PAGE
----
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RSC's artistic director Gregory Doran on navigating the Covid crisis, converting the theatre into a cinema and more

The artistic director spoke to WhatsOnStage about how the company is faring during the crisis

Gregory Doran
© RSC, photo by John Bellars

Just like so many venues and companies, the Royal Shakespeare Company has had a very very rough ride over the last four months – closing up its venues, cancelling its 2020 summer and winter seasons, its London Barbican shows and months of the West End production of Matilda.

For artistic director Gregory Doran, who has led the organisation since 2012, it means asking questions an artistic director never expected he had to answer: "We all came here to put on plays and it's really hard not to do that. We had a scheduling meeting a few weeks ago and it was extraordinary to be back doing that again".

"Luckily there are some fantastic people – strategists and politicians – that are around. Every day there seems to be some little moment to deal with – open-air performance, the job retention scheme – everybody's working their socks off to keep afloat and understand guidelines."

The Stratford-based organisation has had a better time than some – currently able to exist without making any employees redundant – and has kept the ensemble of its 2020 summer production of The Winter's Tale on company rates. As Doran puts it: "There are other organisations that are clearly in much much more vulnerable positions than we are, but it is very challenging. We have been very strategic, we acted fast and have been flexible. We've managed to keep the company of The Winter's Tale on, they're with us here. We're holding our breath – we're very grateful for the government's furlough scheme and the £1.57bn investment".

"If there was more detail about when social distancing will be finally dropped that would be key, but no one is in control of whether or not there's a second spike. You look at the USA at the moment, which is really suffering from another wave. It's very precarious and we had healthy reserves. We won't be able to last beyond January on those reserves and, of course, after that those reserves are gone."

"We haven't mentioned the R word but everyone is aware of that – it is such a precarious position and we've planned for multiple scenarios – reopening either side of Christmas. Venues need a date, they need to plan, they need to rehearse and they need to cast."

The theatre has just announced that it has moved its winter 2020 shows to the subsequent year – and Doran says having that in the bag feels like knowing there's a holiday on the horizon: "The War of the Roses had sold almost a third of tickets by the time it went on public sale, so we know there's a fantastic appetite for the series."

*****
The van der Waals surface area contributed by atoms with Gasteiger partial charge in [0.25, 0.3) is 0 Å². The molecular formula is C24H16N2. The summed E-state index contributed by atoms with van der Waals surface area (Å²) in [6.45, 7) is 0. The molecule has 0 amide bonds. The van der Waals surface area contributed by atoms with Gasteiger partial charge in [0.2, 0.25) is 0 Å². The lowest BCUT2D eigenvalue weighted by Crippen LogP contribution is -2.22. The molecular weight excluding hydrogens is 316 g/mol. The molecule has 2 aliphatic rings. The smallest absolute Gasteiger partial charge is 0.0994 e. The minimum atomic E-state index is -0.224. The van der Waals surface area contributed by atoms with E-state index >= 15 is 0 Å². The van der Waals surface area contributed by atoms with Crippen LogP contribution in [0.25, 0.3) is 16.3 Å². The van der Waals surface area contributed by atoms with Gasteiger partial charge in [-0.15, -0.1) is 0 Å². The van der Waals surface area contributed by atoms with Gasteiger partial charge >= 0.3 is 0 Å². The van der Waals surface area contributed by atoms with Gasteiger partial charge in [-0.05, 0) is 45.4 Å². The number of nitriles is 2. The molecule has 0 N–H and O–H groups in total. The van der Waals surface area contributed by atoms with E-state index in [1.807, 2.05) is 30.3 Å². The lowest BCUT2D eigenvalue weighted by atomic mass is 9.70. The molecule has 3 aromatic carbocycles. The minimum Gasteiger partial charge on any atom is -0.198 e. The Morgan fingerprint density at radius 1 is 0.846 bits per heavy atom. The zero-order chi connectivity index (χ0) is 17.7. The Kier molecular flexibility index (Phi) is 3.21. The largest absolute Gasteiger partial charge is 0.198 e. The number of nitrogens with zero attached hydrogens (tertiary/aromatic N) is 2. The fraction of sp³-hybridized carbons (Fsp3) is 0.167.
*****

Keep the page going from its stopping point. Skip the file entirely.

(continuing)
Doran has indicated that both a drive-in season of cinema performances and some outdoor shows will likely go ahead later this summer. The first announcement that outdoor shows were permitted led to a "Quixotic idealism – a group of our actors were polishing their audition speeches and ready to sail out into the gardens and perform on a tree-stump. But if you read the guidelines you see things like – you can't have a standing audience. There's a lot of red tape.

"We expect to remain digital for the rest of the month and then go outdoors. Partly to give back to the people of Stratford. The social ecology of the theatre is so acute in Stratford and we want to be able to provide something for our neighbours as soon as we can."

"We've now also recorded three quarters of the canon since I took over so we might even convert the venue into a cinema in the autumn. We're ready and alert and keeping our energy up."

Covid isn't the only key issue that's been occupying Doran's plans – the death of George Floyd and the vital campaigning that's been going on across the world has led to a deeper examination of diversity both on and off stages.

It is the latter aspect that Doran sees as the biggest challenge. "The crisis is also an opportunity...Shifting diversity on stage is easier than shifting a workforce. We have a loyal workforce that stays a long time, and therefore change is harder – but that's what the entire industry has to think about doing."

The company also had two big, blockbuster musicals to take care of – Matilda, which continues its indomitable run at the Cambridge Theatre, and The Boy in the Dress, based on the hit children's book by David Walliams. The show had been due to go into the Savoy Theatre in the autumn after the concert production of Sunday in the Park with George, but Covid has thrown plans up in the air. "We want to get Matilda back up and running first, that's the certainty. It was selling virtually as well in the spring of this year as it was when it first ran in the West End. So we want to make sure it continues to sell really well.

"When the environment is a bit more secure we hope to bring The Boy in the Dress into town – audiences loved it and it'd be a really shame for it not to go beyond Stratford.

"We have of course still got The Boy in the Dress CD which we haven't released yet, it was meant to help launch the West End run, but you really have to play each day as it comes.

For now, the director is able to inspect the company's gleaming new costume store, which is in the process of being opened. "We just hope we have the money, and the workforce, and the productions to validate the creation of this fantastic resource".

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